UNITED NATIONS – The United States on Monday accused 13 Syrian commanders and prison officials of responsibility for attacks on cities, residential areas and civilian infrastructure as well as acts of torture.
U.S. Ambassador Samantha Power read out the names of Maj. Gen. Adib Salameh, Brig. Gen. Adnan Aboud Hilweh, Maj. Gen. Jawdat Salbi Mawas, Col. Suhail Hassan, and Maj. General Tahir Hamid Khalil at a Security Council meeting, saying the international community is watching "and one day they will be held accountable."
The detailed allegations appeared to be aimed at laying the groundwork for future war crimes prosecutions and marked an 11th hour attempt by the Obama administration to hold the Syrian government accountable for alleged atrocities.
Power accused President Bashar Assad's regime and close ally Russia of continuing their "starve, get bombed, or surrender" strategy in rebel-held eastern Aleppo and stressed that this was not an isolated case.
"Across Syria, Russia and the Assad regime are waging a campaign that includes sieges, the blocking of humanitarian aid, the indiscriminate bombardment of civilian areas, and the use of barrel bombs," she said.The United States also knows where torture allegedly takes place in Syria, she said, citing four military intelligence branches, the Air Force Intelligence Investigation Branch in Mezzeh military airport, and the Tishreen and Harasta military hospitals.
Power named eight commanding officers and prison officials who work at these facilities saying the United States "will continue fighting to hold them accountable for their hateful crimes."
She identified them as Maj. Gen. Jamil Hassan, Brig. Gen. Abdul Salam Fajr Mahmoud, Brig. Gen. Ibrahim Ma'la, Col. Qusai Mihoub, Brig. Gen. Salah Hamad, Brig. Gen. Sha'afiq Masa, Maj. Gen. Rafiq Shihadeh, and Hafiz Makhlouf.
The U.S. Mission said Makhlouf, Hassan and Mihoub are already subject to U.S. sanctions.
"I know right now, today, with wind at their backs, these individuals feel impunity," Power said, but she reminded them that others who felt that way including Bosnian Serb leader Slobodan Milosevic and Liberian president Charles Taylor were eventually arrested and brought before the International Criminal Court.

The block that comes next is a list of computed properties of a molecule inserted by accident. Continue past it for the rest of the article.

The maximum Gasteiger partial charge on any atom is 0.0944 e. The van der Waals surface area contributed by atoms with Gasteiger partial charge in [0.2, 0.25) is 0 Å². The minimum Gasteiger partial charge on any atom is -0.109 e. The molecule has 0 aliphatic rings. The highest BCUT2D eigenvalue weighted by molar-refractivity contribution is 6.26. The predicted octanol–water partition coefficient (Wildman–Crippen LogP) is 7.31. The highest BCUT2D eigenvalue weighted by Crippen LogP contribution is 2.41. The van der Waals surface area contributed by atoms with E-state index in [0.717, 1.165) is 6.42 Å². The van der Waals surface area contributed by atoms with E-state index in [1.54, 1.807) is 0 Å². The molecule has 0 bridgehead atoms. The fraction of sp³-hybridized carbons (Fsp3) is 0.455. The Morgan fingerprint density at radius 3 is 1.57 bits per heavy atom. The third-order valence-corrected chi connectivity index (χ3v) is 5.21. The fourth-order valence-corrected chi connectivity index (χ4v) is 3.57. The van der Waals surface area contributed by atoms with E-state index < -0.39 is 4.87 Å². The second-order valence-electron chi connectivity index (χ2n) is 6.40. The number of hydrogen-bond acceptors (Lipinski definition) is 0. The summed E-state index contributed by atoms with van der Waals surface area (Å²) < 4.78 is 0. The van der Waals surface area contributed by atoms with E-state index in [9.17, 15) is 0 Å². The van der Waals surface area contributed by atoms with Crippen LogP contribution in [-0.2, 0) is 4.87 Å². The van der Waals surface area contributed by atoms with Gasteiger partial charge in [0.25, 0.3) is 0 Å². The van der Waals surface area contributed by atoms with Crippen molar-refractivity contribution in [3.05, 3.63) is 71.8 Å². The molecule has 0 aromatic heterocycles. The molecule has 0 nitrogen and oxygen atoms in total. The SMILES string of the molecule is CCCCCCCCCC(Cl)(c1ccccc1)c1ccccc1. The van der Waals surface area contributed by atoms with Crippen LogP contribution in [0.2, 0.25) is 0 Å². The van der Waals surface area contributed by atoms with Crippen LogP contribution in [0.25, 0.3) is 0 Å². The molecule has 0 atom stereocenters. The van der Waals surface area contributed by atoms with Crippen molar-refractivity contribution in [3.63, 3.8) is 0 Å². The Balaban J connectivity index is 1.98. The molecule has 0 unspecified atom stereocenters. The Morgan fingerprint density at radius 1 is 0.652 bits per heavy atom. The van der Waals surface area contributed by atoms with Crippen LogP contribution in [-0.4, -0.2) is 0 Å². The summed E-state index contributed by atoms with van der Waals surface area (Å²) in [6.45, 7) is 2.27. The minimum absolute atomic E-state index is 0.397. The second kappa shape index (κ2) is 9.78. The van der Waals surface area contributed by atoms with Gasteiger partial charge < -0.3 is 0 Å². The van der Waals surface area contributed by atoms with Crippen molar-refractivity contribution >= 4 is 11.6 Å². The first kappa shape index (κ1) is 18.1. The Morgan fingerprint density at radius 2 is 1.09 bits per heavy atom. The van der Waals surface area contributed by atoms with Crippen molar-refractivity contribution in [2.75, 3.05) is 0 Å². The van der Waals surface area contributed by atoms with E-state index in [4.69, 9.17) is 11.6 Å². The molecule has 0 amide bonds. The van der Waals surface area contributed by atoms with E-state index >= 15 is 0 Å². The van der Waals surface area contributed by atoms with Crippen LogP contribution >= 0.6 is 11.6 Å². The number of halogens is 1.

Power said the United States recognizes that opposition groups and Islamic State extremists have also committed abuses, but she didn't identify any individuals.
Russia's deputy ambassador Vladimir Safronkov demanded to know "where are the names of the terrorists?"
"You need to be impartial," he told Power. "There's a presumption of innocence. ... This is something that can only be decided by legal proceedings."
When Syria's Ambassador Bashar Ja'afari was called on to address the council, Power walked out of the chamber along with the British and French ambassadors, Matthew Rycroft and Francois Delattre.
Safronkov called the walkout "unacceptable behavior."
Ja'afari defended the bombing campaign saying Syria was "fighting a terrorist statelet."
But U.N. humanitarian chief Stephen O'Brien strongly criticized Assad's government for invoking national sovereignty "to bomb its own people."
He said the number of Syrians living in areas besieged mainly by government forces has more than doubled in the past year to nearly one million people.
"It is a deliberate tactic of cruelty to compound a people's suffering for political, military and in some cases economic gain, to destroy and defeat a civilian population who cannot fight back," O'Brien said.
In eastern Aleppo, he said, humanitarian conditions have gone "from terrible to terrifying and now barely survivable."